Companies Look to Swine Biogas as Renewable Fuel Source

Hog waste is providing farmers and power companies with a new source of renewable natural gas, or what’s known as swine biogas. In North Carolina, the electric utility Duke Energy is capturing methane gas from the hog waste at area farms and piping it to a central location where the gas is cleaned and converted to pipeline-quality natural gas to meet a state-required mandate that 0.2 percent of energy come from hog waste by 2023.

The project kicked off late last month. Known as—OptimaKV—it uses a directed biogas approach to create enough renewable natural gas to power the equivalent of 1,000 homes a year.

“Optima KV is just the first of more projects where directed biogas will be used at Duke Energy power plants to create efficient renewable energy,” said David Fountain, Duke Energy’s North Carolina president. “Getting projects to a meaningful scale is important as we advance this innovative technology.”

The Optima KV project follows a model designed in a 2013 study by Duke University’s Nicholas Institute for Environmental Policy Solutions that provided individual and centralized approaches for meeting North Carolina’s Renewable Energy and Energy Efficiency Portfolio Standard mandate for swine gas. The study, which used the similarly named Optima model, found the directed biogas approach could lower the cost of swine biogas to as little as 5 cents a kilowatt hour, or roughly the same price as solar power.

The potential for biogas as a renewable power source is also being explored by Duke University. The campus, which aims to be carbon neutral by 2024, held a forum Tuesday night to explore the alternative energy source.

“What’s so attractive is this dual dividend idea,” said Tanja Vujic, Duke University’s director of biogas strategy, of the university’s plan to displace conventional natural gas—now the primary fuel source for the university’s current steam plants—with methane from hog farms. “You [don’t] just destroy the methane, but [also] make something valuable in its destruction.”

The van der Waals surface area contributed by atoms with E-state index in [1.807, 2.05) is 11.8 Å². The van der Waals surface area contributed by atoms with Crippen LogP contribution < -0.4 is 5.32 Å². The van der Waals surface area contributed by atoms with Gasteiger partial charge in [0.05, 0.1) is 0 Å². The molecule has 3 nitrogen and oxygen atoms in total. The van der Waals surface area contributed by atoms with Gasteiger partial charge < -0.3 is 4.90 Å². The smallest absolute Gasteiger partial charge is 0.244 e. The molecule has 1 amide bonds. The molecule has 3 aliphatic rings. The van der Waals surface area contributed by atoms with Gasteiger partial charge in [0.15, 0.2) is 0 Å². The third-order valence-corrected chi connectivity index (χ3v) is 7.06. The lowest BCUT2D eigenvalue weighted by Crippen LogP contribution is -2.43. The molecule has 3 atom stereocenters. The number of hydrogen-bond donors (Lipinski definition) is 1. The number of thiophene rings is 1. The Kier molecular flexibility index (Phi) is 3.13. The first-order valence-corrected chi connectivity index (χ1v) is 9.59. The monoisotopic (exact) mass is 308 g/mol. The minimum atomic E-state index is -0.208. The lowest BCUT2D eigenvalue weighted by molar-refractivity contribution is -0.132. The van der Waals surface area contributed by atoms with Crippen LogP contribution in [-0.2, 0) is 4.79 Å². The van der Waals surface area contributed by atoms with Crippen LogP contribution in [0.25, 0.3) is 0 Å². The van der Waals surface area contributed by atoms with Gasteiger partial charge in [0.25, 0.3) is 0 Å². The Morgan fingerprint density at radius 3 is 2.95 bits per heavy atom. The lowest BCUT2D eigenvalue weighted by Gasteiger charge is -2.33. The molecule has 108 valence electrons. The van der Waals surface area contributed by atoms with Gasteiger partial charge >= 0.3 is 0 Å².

Duke University led a pilot project in 2010 to test the viability of this kind of biogas at Loyd Ray Farms in Yadkinville, NC, and it is now in discussions with potential suppliers to expand biogas production and delivery to the campus.

Southern Company Announces Decarbonization Strategy

At the Bloomberg New Energy Finance Future of Energy Summit, Southern Company CEO Thomas Fanning announced plans for the company to continue to transition away from coal-fired power plants to “low-to-no-carbon” electricity sources by 2050.

“We are transitioning the fleet,” Fanning said. “The dominant solutions will be nuclear … there will be renewables.”

Although few other details about the company’s decarbonization strategy were shared, Fanning told EnergyWire that more particulars about the transition of its fleet will be announced at the company’s next annual meeting.

Concentrated in four Southeastern states, Southern Company is responsible for nearly a quarter of the carbon pollution from southeastern utilities. The announcement makes Southern Company the first large utility in the region to publicly endorse a no-carbon pollution goal.

PJM to FERC: Rule on Proposals for Accommodating State Subsidies in Capacity Market